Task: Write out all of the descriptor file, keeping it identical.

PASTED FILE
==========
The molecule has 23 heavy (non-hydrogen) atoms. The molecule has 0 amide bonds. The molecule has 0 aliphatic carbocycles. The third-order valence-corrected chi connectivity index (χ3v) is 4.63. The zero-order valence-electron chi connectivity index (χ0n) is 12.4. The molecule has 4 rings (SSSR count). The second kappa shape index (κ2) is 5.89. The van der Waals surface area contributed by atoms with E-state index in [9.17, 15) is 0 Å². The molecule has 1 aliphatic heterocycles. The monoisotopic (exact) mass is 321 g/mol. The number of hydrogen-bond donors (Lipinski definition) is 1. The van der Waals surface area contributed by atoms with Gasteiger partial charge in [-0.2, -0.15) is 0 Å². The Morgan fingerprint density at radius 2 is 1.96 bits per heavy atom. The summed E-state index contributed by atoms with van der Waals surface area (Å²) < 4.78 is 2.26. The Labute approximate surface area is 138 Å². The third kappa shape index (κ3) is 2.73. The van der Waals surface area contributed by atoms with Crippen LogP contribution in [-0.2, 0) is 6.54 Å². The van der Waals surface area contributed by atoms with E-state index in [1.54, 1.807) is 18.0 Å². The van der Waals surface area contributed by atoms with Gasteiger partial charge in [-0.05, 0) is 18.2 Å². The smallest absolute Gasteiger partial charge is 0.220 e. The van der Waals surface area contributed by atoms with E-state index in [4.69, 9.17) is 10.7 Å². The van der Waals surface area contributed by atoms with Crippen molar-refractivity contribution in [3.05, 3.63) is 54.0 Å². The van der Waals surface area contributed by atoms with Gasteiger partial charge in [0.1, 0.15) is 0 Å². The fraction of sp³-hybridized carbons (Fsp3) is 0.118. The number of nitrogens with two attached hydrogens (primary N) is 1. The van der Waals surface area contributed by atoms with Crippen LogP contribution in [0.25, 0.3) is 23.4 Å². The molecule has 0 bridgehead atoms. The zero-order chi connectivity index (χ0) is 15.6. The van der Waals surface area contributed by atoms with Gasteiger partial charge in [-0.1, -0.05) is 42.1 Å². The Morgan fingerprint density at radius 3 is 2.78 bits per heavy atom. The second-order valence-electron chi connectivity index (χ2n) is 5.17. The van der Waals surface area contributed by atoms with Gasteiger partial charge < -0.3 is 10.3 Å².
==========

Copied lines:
The molecule has 23 heavy (non-hydrogen) atoms. The molecule has 0 amide bonds. The molecule has 0 aliphatic carbocycles. The third-order valence-corrected chi connectivity index (χ3v) is 4.63. The zero-order valence-electron chi connectivity index (χ0n) is 12.4. The molecule has 4 rings (SSSR count). The second kappa shape index (κ2) is 5.89. The van der Waals surface area contributed by atoms with E-state index in [9.17, 15) is 0 Å². The molecule has 1 aliphatic heterocycles. The monoisotopic (exact) mass is 321 g/mol. The number of hydrogen-bond donors (Lipinski definition) is 1. The van der Waals surface area contributed by atoms with Gasteiger partial charge in [-0.2, -0.15) is 0 Å². The Morgan fingerprint density at radius 2 is 1.96 bits per heavy atom. The summed E-state index contributed by atoms with van der Waals surface area (Å²) < 4.78 is 2.26. The Labute approximate surface area is 138 Å². The third kappa shape index (κ3) is 2.73. The van der Waals surface area contributed by atoms with Crippen LogP contribution in [-0.2, 0) is 6.54 Å². The van der Waals surface area contributed by atoms with E-state index in [1.54, 1.807) is 18.0 Å². The van der Waals surface area contributed by atoms with Gasteiger partial charge in [-0.05, 0) is 18.2 Å². The smallest absolute Gasteiger partial charge is 0.220 e. The van der Waals surface area contributed by atoms with E-state index in [4.69, 9.17) is 10.7 Å². The van der Waals surface area contributed by atoms with Crippen molar-refractivity contribution in [3.05, 3.63) is 54.0 Å². The van der Waals surface area contributed by atoms with Gasteiger partial charge in [0.1, 0.15) is 0 Å². The fraction of sp³-hybridized carbons (Fsp3) is 0.118. The number of nitrogens with two attached hydrogens (primary N) is 1. The van der Waals surface area contributed by atoms with Crippen LogP contribution in [0.25, 0.3) is 23.4 Å². The molecule has 0 bridgehead atoms. The zero-order chi connectivity index (χ0) is 15.6. The van der Waals surface area contributed by atoms with Gasteiger partial charge in [-0.1, -0.05) is 42.1 Å². The Morgan fingerprint density at radius 3 is 2.78 bits per heavy atom. The second-order valence-electron chi connectivity index (χ2n) is 5.17. The van der Waals surface area contributed by atoms with Gasteiger partial charge < -0.3 is 10.3 Å².